School lunches are about to be made great again.
Early in the first term of former President Barack Obama, several restrictions were placed on school lunches that strongly regulated what schools could serve students. This change was due in large part to the work of former first lady Michelle Obama who championed health and fitness as one of her initiatives.
Although the goal of these Obama era restrictions was to increase the health of American students, many schools found the regulations to be burdensome and ineffective.
Now, the United States Department of Agriculture, under theTrump administration, is pushing those restrictions to the side.
Julie Gunlock from the Independent Women’s Forum explained to Fox News why these regulations needed to go.
“These reforms that went through in 2010, pushed by Michelle Obama, were well-intentioned, but in reality, kids were not eating the food and we saw that there was a major food-waste problem developing in some of these schools. Kids were taking their entire trays and throwing them in the garbage. One study said that 60 percent of vegetables, 40 percent of fruit was just being tossed. In one [Los Angeles] county, the school made an arrangement with a homeless shelter to give the food because they had so much left.”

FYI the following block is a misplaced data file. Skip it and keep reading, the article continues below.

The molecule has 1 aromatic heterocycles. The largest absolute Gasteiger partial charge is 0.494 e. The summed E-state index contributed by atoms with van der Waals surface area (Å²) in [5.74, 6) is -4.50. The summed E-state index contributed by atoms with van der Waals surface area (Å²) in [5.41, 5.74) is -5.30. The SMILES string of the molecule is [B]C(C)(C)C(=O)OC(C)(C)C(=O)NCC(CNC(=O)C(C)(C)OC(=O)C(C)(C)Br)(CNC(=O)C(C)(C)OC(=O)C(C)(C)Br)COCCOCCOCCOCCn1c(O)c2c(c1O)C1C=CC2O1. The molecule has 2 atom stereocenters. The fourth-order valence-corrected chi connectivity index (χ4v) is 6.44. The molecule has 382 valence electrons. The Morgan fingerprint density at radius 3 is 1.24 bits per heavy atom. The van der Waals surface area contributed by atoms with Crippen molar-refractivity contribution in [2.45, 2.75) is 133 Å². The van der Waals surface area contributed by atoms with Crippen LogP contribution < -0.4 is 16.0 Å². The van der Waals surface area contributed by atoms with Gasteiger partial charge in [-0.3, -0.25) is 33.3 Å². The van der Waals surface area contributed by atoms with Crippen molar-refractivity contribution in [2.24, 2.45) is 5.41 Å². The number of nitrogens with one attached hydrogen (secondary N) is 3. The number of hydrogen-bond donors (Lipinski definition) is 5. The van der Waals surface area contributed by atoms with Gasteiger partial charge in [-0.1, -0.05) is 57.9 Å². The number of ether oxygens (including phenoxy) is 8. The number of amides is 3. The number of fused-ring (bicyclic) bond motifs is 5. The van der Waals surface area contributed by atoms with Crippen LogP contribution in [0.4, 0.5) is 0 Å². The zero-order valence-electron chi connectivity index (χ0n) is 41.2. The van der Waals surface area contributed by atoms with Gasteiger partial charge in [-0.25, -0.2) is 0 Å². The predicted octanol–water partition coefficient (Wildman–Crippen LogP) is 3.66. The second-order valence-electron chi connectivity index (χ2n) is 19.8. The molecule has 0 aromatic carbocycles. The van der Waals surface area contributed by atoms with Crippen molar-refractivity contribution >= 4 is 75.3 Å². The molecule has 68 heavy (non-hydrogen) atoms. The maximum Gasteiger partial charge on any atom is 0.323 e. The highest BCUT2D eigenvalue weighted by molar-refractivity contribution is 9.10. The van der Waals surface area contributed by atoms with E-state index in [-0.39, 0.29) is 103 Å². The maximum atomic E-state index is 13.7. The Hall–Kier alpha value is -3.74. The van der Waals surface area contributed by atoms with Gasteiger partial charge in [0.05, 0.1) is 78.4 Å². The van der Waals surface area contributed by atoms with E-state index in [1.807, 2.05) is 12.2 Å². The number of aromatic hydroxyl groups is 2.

Gunlock explained that these new reforms will give back “flexibility” to school cafeteria workers and allow them to choose what they feed the students, rather than a bureaucrat from Washington D.C.
Under the new pulled-back regulations, students will once again have access to school lunch classics like chocolate milk. Although students may be hyped to hear the news, some still have concerns about childhood obesity in America.
Gunlock explained that the current restrictions go far beyond junk food, placing bans on butter, salt, and meal staples like corn and flour tortillas.
“I understand that obesity is a problem, but kids not eating at school, at all, is also a problem,” explained Gunlock. “We need to give more control to the local folks. The people on the ground trying every day to make appealable food to serve these children.”
Gunlock also noted that childhood health decisions should be made by the parents, not government officials.